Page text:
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2014 Senate Polls are All Skewed Up

There are a lot of things going on politically that are working against the Democrats this mid term election. And trying to take a poll and “weight” it to reflect the 2014 electorate is a difficult if not impossible task.

And to top it off, some of these polls may be less concerned with being accurate than they are at making things look better for Democrats – who are often paying the pollsters. And we all know how Democrats like love to drive the narrative.  Especially when the expectations this year are for the Democrats to suffer a bloodbath at the polls.

The annual “tightening of the polls” is underway and things are starting to move. But watching the polls over the years I have noted several times that the races are not getting tighter as much as the polling demographics are changing. Polls that were polling +9 or +15 Democrats in spite of historic data showing that the party affiliation is actually closer suddenly start using models more founded in reality. So the polls in many instances are not “tightening” but the models start changing in order to try to get as close as possible in order to maintain credibility in future polls.

Or in other words, they stop trying to control the narrative and start working towards accuracy. The closest polls get bragging rights which they use to drum up business (and money) next year.

But it looks like some are getting smart. They realize that intentionally skewed polls are called out so they look for ways to “hide” the bias. And it should also be noted that Democrat polling firms are far more likely to use questionable weighting models than Republican or non-partisan pollsters.

So sometimes you need to look beyond the percentages of Republicans, Democrats and Independents and dive deeper into the numbers. And many don’t give you the numbers behind the numbers, also called internals.

And there are also some questions about which models pollsters are using. Obviously the ones using 2012 Presidential Election numbers are going to be off. Far fewer people turn out and while blacks turned out in large numbers in 2008 and 2012 to elect Obama, they largely stayed home in the 2010 mid term election.

And this is a mid term election.

And we must also consider several other factors.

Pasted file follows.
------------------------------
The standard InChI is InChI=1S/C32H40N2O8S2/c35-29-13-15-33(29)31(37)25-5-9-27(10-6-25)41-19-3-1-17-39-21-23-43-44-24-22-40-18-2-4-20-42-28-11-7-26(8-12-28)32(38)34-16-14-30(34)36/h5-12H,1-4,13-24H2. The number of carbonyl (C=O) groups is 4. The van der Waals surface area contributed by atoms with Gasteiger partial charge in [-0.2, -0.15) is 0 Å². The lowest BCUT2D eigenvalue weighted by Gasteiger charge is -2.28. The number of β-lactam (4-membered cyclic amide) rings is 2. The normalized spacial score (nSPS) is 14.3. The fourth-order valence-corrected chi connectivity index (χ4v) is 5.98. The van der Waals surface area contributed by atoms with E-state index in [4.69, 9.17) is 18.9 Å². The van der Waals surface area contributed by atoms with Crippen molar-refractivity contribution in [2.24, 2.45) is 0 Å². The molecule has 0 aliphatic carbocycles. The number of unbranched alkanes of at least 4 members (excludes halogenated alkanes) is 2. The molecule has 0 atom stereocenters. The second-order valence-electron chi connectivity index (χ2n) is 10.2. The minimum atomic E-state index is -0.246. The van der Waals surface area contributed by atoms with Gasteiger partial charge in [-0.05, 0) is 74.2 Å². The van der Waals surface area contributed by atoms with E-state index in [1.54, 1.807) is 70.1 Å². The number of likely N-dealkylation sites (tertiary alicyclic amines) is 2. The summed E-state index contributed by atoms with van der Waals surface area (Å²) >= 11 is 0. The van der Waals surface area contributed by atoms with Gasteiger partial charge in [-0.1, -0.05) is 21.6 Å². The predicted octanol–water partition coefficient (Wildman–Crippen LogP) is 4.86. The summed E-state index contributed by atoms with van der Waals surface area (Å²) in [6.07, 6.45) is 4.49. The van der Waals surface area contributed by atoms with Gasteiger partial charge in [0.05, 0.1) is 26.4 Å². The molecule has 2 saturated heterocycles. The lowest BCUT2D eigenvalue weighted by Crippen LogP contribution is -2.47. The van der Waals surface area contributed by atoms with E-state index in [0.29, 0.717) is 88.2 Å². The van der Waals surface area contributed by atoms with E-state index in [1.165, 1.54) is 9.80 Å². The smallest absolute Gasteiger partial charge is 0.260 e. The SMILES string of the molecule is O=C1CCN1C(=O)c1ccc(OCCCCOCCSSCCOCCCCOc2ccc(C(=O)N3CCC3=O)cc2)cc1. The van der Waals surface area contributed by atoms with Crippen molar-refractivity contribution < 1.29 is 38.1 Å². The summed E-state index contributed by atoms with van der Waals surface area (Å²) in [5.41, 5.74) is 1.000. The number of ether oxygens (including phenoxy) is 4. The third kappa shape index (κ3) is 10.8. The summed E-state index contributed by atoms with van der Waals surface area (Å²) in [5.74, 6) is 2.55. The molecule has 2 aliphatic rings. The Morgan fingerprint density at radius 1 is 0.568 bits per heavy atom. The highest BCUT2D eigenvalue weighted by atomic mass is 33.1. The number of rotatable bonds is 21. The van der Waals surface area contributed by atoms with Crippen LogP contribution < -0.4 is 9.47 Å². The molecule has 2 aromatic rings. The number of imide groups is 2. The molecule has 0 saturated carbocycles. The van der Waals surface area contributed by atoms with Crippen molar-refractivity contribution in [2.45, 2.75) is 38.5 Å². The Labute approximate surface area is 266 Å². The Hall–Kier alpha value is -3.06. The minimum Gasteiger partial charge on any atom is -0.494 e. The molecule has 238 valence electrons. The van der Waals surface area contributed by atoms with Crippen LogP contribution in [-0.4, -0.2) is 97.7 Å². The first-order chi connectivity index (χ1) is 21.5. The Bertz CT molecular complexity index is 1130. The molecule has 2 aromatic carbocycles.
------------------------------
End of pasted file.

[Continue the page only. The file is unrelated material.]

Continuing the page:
When I see polls that fail to make the real numbers available I really don’t give them much credibility because there is no way to verify their results. And it seems that the more out of line with the other polls they are the less likely they are to show their data.

In looking at some of the current polls, these guys are getting creative with the numbers. Common sense tells us that 2014 will be more like 2010 than either 2008 or 2012. Obama is not on the ballot so the black vote will be considerably less than in the presidential election years.

Lets look at two examples of polls that use weighting to show a narrative. We will look at the latest poll from Arkansas which plays with the weighted averages to arrive at a result that shows arace closer than it really is and a Virginia poll that is using a pretty good model now, but used more Democrat rich models in their past 2 polls that caused the news stories to report a wider margin than most likely existed. With a very wide margin, the Party is less likely to throw a lot of money into a race. So polls are much more than just “feel good” instruments for one party. They actually effect the ground game. And Democrats play this game well.

In looking at the latest poll in Arkansas by NBC/Marist is it reasonable to believe that blacks will turn out there in greater numbers than in 2008? NBC believes so. In 2008 83% of the Arkansas electorate were white and 12% were black. In 2010 83% were white and blacks were down to 11%. And now, NBC would have us believe that this year, without Obama on the ballot that blacks will be 15% of the electorate and whites will be just 79%. And the statistics show that blacks vote for the Democrat most of the time.

In the same poll, age was skewed towards younger voters that also vote Democrat more often than older voters. In fact the poll admits Respondents in the household were selected by asking for the youngest male.